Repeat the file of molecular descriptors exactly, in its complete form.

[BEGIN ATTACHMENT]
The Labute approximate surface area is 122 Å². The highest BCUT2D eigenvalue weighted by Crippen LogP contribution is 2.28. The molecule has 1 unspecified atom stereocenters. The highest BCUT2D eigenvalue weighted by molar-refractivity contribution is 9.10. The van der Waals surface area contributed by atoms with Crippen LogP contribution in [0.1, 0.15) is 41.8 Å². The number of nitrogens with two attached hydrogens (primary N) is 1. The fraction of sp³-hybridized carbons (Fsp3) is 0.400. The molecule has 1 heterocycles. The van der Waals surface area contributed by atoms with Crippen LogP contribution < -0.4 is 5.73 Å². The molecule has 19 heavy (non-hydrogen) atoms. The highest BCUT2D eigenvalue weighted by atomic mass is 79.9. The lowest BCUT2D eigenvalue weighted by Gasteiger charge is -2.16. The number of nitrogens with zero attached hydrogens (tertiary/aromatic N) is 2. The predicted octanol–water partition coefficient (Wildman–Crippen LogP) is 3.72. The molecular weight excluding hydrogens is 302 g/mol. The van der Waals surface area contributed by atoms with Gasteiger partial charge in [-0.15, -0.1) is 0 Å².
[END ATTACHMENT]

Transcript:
The Labute approximate surface area is 122 Å². The highest BCUT2D eigenvalue weighted by Crippen LogP contribution is 2.28. The molecule has 1 unspecified atom stereocenters. The highest BCUT2D eigenvalue weighted by molar-refractivity contribution is 9.10. The van der Waals surface area contributed by atoms with Crippen LogP contribution in [0.1, 0.15) is 41.8 Å². The number of nitrogens with two attached hydrogens (primary N) is 1. The fraction of sp³-hybridized carbons (Fsp3) is 0.400. The molecule has 1 heterocycles. The van der Waals surface area contributed by atoms with Crippen LogP contribution < -0.4 is 5.73 Å². The molecule has 19 heavy (non-hydrogen) atoms. The highest BCUT2D eigenvalue weighted by atomic mass is 79.9. The lowest BCUT2D eigenvalue weighted by Gasteiger charge is -2.16. The number of nitrogens with zero attached hydrogens (tertiary/aromatic N) is 2. The predicted octanol–water partition coefficient (Wildman–Crippen LogP) is 3.72. The molecular weight excluding hydrogens is 302 g/mol. The van der Waals surface area contributed by atoms with Gasteiger partial charge in [-0.15, -0.1) is 0 Å².